19 Dec 2016 Ferado

Salt corporation workers threaten to lock bank branch

INDIA: Hit by severe cash crunch after demonetisation of Rs. 500 and Rs. 1,000 notes, the contract and regular women workers of Tamil Nadu Salt Corporation Limited have decided to surrender their bank passbooks and lock the branch of Indian Overseas Bank (IOB) at Keezha Selvanoor to register their protest.

Working Women Forum (WWF) of the Centre of Indian Trade Unions (CITU), which discussed the problem faced by the daily wage workers at the Corporation’s community hall at Valinokkam on Sunday, adopted a resolution to surrender the passbooks and lock the branch on December 26.

A large number of women workers who participated in the meeting, chaired by M. Mala, district convenor of the WWF, said the demonetisation move had badly affected their normal life as they could not draw money from the bank for the second month now.

The Corporation, which had been paying their salaries in cash before demonetisation, credited their salaries in their bank accounts after the cash crunch started, forcing them to stand at the bank branches for long hours for days together to draw a paltry sum of Rs. 2,000 from their accounts, they said.

The women, who worked from 5 a.m. to 1 p.m. in salt pans, spent the afternoon by taking up farm work and other odd jobs to supplement their family income, but were now standing at the bank branches, H. John Soundararaj, CITU district president, who attended the meeting, said.

As the women could not draw money from the bank, the women folk struggled to purchase provisions, milk and vegetables for day-to-day living, he said.

Sivagaji, district secretary, would lead the agitation on December 26, when the workers would surrender their bank pass books, after which, he would lock the IOB Valinokkam branch, located at Keezha Selvanoor, Mr. Soundararaj said.

There were about 1,400 women workers employed in the Corporation and nearly 700 of them had their accounts in the branch, he added.

19 Dec 2016 Ferado

Zuma told ‘bogus union’ to spy on Amcu

Johannesburg – The leaders of a trade union that was allegedly established as a covert intelligence project claims they received instructions from President Jacob Zuma to spy on rival trade unions such as the Association of Mineworkers and Construction Union (Amcu).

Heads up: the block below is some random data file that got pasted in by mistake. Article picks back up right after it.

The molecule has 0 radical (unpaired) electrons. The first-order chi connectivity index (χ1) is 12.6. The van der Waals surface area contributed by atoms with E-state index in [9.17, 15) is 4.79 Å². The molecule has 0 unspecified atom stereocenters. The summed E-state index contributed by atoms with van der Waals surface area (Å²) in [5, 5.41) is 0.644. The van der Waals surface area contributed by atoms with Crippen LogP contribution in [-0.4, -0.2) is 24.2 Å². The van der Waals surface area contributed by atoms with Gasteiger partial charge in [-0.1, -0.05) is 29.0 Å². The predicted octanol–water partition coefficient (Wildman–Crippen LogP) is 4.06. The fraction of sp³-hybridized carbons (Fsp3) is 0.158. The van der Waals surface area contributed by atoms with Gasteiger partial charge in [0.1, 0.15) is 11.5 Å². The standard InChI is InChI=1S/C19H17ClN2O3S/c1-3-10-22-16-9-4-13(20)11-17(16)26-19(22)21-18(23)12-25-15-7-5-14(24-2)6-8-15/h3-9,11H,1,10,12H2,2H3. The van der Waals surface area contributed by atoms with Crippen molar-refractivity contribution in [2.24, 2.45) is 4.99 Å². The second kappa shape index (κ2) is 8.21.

This is among the explosive claims made in a civil suit brought against Zuma and several government ministers and departments in the North Gauteng High Court in Pretoria.

Thebe Maswabi, one of the founding members of the Workers Association Union (WAU), a new trade union registered in 2014, is suing Zuma and several government ministers and departments for R114 million. Maswabi has claimed that he’d been instructed to establish the WAU, partly with the assistance of agents from the State Security Agency (SSA). However, the funding provided by Zuma and the other defendants allegedly stopped, leaving Maswabi in debt.

According to Maswabi’s particulars of claim filed at court, a SSA agent facilitated the first meeting between him and other would-be members of the union and Zuma in September 2013. The alleged meeting took place at the Union Buildings. There were a total of four meetings with Zuma throughout September and October 2013, according to court papers.

The alleged meetings were held in the wake of the Marikana massacre in 2012 and in the context of the ongoing violent strikes in the platinum sector.

“The first defendant (Zuma) had indicated that the police, army and intelligence will work hand-in-hand with the plaintiffs (Maswabi and the WAU) to bring stability within the platinum belt for the interest of the national economy,” reads the particulars of claim.

The new union’s mandate seemed to be very much centered on destabilising Amcu.

Cash, cars for WAU members

According to the particulars of claim, it was decided at the meetings with Zuma that the WAU needed to “mobilise members who will be pro-negotiation for wages as compared to strike as envisaged within the operation of trade unions like Amalgamated Mineworkers and Construction Union (sic), hereafter referred to as ‘AMCU’.”

Maswabi and the WAU were allegedly also instructed “to acquire sensitive information from their rival trade unions especially on instigators and perpetuators of illegal strike within those unions’ meetings and plenary sessions and to provide digital or documentary proof of such attendance.”